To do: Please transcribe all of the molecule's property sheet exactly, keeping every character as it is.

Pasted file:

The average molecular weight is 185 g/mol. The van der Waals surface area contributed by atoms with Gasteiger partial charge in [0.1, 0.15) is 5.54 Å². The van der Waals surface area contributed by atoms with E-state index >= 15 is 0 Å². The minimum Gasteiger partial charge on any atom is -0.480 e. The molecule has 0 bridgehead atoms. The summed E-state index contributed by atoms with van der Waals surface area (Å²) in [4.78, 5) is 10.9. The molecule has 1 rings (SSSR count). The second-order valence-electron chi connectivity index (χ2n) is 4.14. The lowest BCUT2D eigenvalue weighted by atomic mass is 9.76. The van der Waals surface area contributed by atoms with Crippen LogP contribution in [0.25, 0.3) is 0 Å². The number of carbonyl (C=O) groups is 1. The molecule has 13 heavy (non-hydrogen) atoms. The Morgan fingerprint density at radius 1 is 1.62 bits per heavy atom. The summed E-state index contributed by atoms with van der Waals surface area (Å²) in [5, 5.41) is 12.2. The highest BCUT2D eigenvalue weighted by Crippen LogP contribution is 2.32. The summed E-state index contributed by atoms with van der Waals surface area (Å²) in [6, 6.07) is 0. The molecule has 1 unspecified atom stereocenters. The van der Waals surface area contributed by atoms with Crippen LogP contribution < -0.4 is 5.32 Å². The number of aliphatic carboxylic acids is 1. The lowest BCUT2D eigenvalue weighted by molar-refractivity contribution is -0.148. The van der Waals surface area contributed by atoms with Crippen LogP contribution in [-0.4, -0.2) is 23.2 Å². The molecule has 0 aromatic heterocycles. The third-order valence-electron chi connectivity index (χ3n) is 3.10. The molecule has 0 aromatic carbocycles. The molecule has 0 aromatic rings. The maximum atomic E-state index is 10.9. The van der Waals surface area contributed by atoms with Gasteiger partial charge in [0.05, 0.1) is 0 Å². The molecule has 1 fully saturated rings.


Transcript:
The average molecular weight is 185 g/mol. The van der Waals surface area contributed by atoms with Gasteiger partial charge in [0.1, 0.15) is 5.54 Å². The van der Waals surface area contributed by atoms with E-state index >= 15 is 0 Å². The minimum Gasteiger partial charge on any atom is -0.480 e. The molecule has 0 bridgehead atoms. The summed E-state index contributed by atoms with van der Waals surface area (Å²) in [4.78, 5) is 10.9. The molecule has 1 rings (SSSR count). The second-order valence-electron chi connectivity index (χ2n) is 4.14. The lowest BCUT2D eigenvalue weighted by atomic mass is 9.76. The van der Waals surface area contributed by atoms with Crippen LogP contribution in [0.25, 0.3) is 0 Å². The number of carbonyl (C=O) groups is 1. The molecule has 13 heavy (non-hydrogen) atoms. The Morgan fingerprint density at radius 1 is 1.62 bits per heavy atom. The summed E-state index contributed by atoms with van der Waals surface area (Å²) in [5, 5.41) is 12.2. The highest BCUT2D eigenvalue weighted by Crippen LogP contribution is 2.32. The summed E-state index contributed by atoms with van der Waals surface area (Å²) in [6, 6.07) is 0. The molecule has 1 unspecified atom stereocenters. The van der Waals surface area contributed by atoms with Crippen LogP contribution < -0.4 is 5.32 Å². The number of aliphatic carboxylic acids is 1. The lowest BCUT2D eigenvalue weighted by molar-refractivity contribution is -0.148. The van der Waals surface area contributed by atoms with Crippen LogP contribution in [-0.4, -0.2) is 23.2 Å². The molecule has 0 aromatic heterocycles. The third-order valence-electron chi connectivity index (χ3n) is 3.10. The molecule has 0 aromatic carbocycles. The molecule has 0 aromatic rings. The maximum atomic E-state index is 10.9. The van der Waals surface area contributed by atoms with Gasteiger partial charge in [0.05, 0.1) is 0 Å². The molecule has 1 fully saturated rings.